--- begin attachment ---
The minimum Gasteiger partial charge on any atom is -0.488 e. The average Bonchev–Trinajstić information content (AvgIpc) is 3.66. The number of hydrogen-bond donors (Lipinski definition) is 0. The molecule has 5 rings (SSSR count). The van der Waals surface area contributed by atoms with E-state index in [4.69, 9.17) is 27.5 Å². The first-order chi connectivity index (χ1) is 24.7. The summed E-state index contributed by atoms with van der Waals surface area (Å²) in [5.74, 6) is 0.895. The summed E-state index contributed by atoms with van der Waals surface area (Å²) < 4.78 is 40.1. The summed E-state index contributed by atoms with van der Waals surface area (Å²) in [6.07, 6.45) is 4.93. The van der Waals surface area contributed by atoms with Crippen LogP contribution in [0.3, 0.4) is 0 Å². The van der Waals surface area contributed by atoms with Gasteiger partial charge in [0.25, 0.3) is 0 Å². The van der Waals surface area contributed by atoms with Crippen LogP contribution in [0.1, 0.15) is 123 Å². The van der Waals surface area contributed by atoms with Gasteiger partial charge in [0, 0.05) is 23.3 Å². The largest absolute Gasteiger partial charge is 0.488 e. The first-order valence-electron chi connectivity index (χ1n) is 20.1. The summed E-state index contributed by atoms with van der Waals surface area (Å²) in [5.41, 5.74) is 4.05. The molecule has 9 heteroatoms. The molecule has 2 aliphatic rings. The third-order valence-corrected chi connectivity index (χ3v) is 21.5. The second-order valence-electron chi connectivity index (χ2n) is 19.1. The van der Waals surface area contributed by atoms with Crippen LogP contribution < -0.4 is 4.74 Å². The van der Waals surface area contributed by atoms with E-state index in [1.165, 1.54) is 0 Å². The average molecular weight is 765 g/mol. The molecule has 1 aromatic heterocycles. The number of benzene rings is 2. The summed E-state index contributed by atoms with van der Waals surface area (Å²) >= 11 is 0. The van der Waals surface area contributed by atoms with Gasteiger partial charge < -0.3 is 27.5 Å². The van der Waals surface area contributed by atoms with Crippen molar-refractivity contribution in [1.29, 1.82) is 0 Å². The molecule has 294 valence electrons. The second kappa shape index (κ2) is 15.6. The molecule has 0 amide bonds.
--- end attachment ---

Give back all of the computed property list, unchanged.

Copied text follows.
The minimum Gasteiger partial charge on any atom is -0.488 e. The average Bonchev–Trinajstić information content (AvgIpc) is 3.66. The number of hydrogen-bond donors (Lipinski definition) is 0. The molecule has 5 rings (SSSR count). The van der Waals surface area contributed by atoms with E-state index in [4.69, 9.17) is 27.5 Å². The first-order chi connectivity index (χ1) is 24.7. The summed E-state index contributed by atoms with van der Waals surface area (Å²) in [5.74, 6) is 0.895. The summed E-state index contributed by atoms with van der Waals surface area (Å²) < 4.78 is 40.1. The summed E-state index contributed by atoms with van der Waals surface area (Å²) in [6.07, 6.45) is 4.93. The van der Waals surface area contributed by atoms with Crippen LogP contribution in [0.3, 0.4) is 0 Å². The van der Waals surface area contributed by atoms with Gasteiger partial charge in [0.25, 0.3) is 0 Å². The van der Waals surface area contributed by atoms with Crippen LogP contribution in [0.1, 0.15) is 123 Å². The van der Waals surface area contributed by atoms with Gasteiger partial charge in [0, 0.05) is 23.3 Å². The largest absolute Gasteiger partial charge is 0.488 e. The first-order valence-electron chi connectivity index (χ1n) is 20.1. The summed E-state index contributed by atoms with van der Waals surface area (Å²) in [5.41, 5.74) is 4.05. The molecule has 9 heteroatoms. The molecule has 2 aliphatic rings. The third-order valence-corrected chi connectivity index (χ3v) is 21.5. The second-order valence-electron chi connectivity index (χ2n) is 19.1. The van der Waals surface area contributed by atoms with Crippen LogP contribution < -0.4 is 4.74 Å². The van der Waals surface area contributed by atoms with E-state index in [1.165, 1.54) is 0 Å². The average molecular weight is 765 g/mol. The molecule has 1 aromatic heterocycles. The number of benzene rings is 2. The summed E-state index contributed by atoms with van der Waals surface area (Å²) >= 11 is 0. The van der Waals surface area contributed by atoms with Gasteiger partial charge < -0.3 is 27.5 Å². The van der Waals surface area contributed by atoms with Crippen molar-refractivity contribution in [1.29, 1.82) is 0 Å². The molecule has 294 valence electrons. The second kappa shape index (κ2) is 15.6. The molecule has 0 amide bonds.